638. Lamp - Bushel - Lamp Stand

 •  2 min. read  •  grade level: 7
1. “Lamp” would be a better word here than “candle,” since oil is what was used for illuminating purposes in Palestine. Though frequent reference is made in Scripture to the lamp, no description of it is given. Many ancient lamps of various shapes and material have been preserved to the present time, and doubtless give some idea of the sort of lamp used in our Saviour’s time. The Egyptian monuments have also representations of still earlier lamps, such as were probably used by the Hebrews.
The common lamps among the Greeks and Romans were made of clay, the more costly ones of bronze, and even sometimes of gold. Some of these were very beautiful. Most of the lamps were oval in shape and flat on top, on which there were often figures in relief.
A wick floated in the oil or passed through holes in the lamp. The lamps received different names according to the number of holes which they had for the wicks.
2. Mόὁιος “bushel,” represents the chief Roman dry-measure, the modius. Its capacity is reckoned at nearly one peck, English measure.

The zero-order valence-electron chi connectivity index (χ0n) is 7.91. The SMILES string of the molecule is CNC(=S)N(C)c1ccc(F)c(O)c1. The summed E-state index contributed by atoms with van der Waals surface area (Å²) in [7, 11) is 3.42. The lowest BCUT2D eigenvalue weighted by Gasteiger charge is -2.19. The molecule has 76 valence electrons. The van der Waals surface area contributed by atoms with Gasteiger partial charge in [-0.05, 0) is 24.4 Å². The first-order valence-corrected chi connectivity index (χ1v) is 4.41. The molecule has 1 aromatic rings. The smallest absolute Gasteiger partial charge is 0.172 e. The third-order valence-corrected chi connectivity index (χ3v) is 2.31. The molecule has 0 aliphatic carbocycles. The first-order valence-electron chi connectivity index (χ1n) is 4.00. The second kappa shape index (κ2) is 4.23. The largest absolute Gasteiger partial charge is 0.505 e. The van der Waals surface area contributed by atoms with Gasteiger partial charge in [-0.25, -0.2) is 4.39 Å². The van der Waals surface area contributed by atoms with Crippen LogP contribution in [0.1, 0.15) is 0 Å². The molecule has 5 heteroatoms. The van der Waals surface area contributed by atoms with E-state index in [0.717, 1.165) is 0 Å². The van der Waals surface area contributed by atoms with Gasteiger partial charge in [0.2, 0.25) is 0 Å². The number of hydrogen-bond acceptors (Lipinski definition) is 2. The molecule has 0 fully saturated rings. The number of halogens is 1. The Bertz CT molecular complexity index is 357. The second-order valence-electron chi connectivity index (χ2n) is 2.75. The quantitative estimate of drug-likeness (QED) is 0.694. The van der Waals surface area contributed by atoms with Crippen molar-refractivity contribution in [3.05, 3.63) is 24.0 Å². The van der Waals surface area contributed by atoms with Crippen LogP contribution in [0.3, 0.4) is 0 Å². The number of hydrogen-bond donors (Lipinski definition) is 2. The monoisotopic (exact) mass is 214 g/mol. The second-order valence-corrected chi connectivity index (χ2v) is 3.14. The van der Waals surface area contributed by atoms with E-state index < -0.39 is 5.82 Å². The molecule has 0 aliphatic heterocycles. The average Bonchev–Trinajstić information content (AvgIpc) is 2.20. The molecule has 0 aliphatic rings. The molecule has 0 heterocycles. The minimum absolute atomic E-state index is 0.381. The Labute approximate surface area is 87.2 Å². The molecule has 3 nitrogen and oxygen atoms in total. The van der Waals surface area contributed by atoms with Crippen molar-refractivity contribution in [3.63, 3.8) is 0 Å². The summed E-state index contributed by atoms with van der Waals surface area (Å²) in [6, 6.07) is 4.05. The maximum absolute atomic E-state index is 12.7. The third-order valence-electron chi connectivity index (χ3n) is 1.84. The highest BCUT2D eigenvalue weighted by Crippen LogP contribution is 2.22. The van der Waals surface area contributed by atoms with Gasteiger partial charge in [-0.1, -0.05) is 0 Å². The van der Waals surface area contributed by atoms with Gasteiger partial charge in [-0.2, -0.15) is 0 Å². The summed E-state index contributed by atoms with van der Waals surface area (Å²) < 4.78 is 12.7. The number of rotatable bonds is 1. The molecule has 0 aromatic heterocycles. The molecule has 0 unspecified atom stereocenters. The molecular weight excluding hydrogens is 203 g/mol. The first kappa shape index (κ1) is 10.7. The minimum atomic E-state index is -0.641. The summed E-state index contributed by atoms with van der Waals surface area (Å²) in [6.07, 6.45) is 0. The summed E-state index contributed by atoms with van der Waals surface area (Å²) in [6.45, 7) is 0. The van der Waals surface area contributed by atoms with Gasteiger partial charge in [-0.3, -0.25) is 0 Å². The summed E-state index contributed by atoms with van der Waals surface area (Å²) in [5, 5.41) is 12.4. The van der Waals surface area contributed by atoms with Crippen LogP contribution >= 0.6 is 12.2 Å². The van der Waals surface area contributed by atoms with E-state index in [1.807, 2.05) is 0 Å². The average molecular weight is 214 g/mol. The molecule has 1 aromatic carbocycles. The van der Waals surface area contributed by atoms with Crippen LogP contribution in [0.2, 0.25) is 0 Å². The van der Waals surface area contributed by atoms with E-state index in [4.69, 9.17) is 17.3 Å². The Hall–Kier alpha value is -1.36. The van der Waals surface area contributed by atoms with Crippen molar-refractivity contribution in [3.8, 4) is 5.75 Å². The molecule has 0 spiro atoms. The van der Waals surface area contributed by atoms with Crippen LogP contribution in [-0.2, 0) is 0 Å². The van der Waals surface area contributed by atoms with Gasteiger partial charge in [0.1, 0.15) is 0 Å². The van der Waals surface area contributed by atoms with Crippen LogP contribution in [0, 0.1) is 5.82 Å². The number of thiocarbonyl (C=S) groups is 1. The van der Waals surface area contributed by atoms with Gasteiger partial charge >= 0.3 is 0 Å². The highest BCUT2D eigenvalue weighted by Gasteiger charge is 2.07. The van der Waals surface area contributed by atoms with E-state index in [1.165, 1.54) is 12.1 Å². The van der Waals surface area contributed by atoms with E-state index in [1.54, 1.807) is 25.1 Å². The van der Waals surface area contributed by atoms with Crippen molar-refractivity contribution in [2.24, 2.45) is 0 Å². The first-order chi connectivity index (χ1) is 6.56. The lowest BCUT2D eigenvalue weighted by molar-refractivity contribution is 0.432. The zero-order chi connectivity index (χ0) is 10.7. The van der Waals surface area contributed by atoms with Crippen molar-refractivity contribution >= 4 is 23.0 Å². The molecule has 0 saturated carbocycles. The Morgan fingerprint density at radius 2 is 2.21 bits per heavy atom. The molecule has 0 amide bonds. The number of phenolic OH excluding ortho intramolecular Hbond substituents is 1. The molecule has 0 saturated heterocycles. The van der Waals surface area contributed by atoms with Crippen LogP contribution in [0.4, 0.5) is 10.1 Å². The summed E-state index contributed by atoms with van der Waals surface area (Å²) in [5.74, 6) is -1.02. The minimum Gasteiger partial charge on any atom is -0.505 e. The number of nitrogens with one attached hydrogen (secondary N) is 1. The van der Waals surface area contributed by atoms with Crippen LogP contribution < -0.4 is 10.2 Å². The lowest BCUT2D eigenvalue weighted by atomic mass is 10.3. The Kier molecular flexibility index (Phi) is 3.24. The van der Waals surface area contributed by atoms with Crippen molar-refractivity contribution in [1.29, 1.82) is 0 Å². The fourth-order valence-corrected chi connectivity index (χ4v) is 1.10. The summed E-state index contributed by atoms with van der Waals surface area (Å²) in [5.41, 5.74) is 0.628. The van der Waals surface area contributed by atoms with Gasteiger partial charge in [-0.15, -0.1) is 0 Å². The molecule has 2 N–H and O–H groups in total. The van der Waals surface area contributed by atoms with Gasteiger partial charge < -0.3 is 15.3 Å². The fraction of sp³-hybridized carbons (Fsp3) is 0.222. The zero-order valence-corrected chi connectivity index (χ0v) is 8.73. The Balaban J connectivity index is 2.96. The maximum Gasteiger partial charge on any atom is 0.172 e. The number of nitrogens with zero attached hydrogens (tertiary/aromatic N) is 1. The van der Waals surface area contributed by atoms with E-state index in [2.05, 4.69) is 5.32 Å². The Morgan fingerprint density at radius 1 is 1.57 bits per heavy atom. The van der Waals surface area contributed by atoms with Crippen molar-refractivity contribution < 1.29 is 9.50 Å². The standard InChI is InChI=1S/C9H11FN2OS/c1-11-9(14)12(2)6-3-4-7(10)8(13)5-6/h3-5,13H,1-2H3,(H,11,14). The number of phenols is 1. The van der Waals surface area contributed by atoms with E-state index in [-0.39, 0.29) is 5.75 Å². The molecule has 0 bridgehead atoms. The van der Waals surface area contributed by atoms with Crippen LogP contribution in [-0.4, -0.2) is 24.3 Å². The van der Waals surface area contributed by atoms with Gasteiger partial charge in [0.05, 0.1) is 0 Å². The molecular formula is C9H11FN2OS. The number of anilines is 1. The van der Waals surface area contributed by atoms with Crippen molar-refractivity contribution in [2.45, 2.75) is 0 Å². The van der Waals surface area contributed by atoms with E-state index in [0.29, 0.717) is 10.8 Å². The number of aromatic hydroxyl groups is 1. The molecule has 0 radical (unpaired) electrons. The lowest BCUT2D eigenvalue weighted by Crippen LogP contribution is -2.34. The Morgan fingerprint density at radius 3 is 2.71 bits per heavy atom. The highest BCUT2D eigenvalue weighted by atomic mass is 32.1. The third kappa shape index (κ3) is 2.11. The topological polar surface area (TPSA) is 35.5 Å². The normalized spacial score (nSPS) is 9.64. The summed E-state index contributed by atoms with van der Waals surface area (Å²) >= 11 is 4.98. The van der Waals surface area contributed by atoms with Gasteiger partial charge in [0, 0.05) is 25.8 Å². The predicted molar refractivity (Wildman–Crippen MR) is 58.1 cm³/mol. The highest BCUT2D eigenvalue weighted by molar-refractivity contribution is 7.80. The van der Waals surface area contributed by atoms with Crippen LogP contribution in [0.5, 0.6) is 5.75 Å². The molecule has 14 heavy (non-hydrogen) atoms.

3. The candlestick or lamp-stand was as varied in shape and quality as the lamp. The rudest sort was to be found sometimes in houses with mud walls, where, in building up the wall, a portion of the clay was suffered to bulge out into the room at a suitable height. It was then hollowed; and, when the house was finished, the hollow was filled with oil, and a wick was made to float in it.
This contrivance combined lamp and lamp-stand in one utensil. The ordinary lamp-stands were made of wood; the better kinds, of bronze. They were of various heights, and some of them of very beautiful form and workmanship. The lamp-stand is also referred to in Revelation 2:55Remember therefore from whence thou art fallen, and repent, and do the first works; or else I will come unto thee quickly, and will remove thy candlestick out of his place, except thou repent. (Revelation 2:5).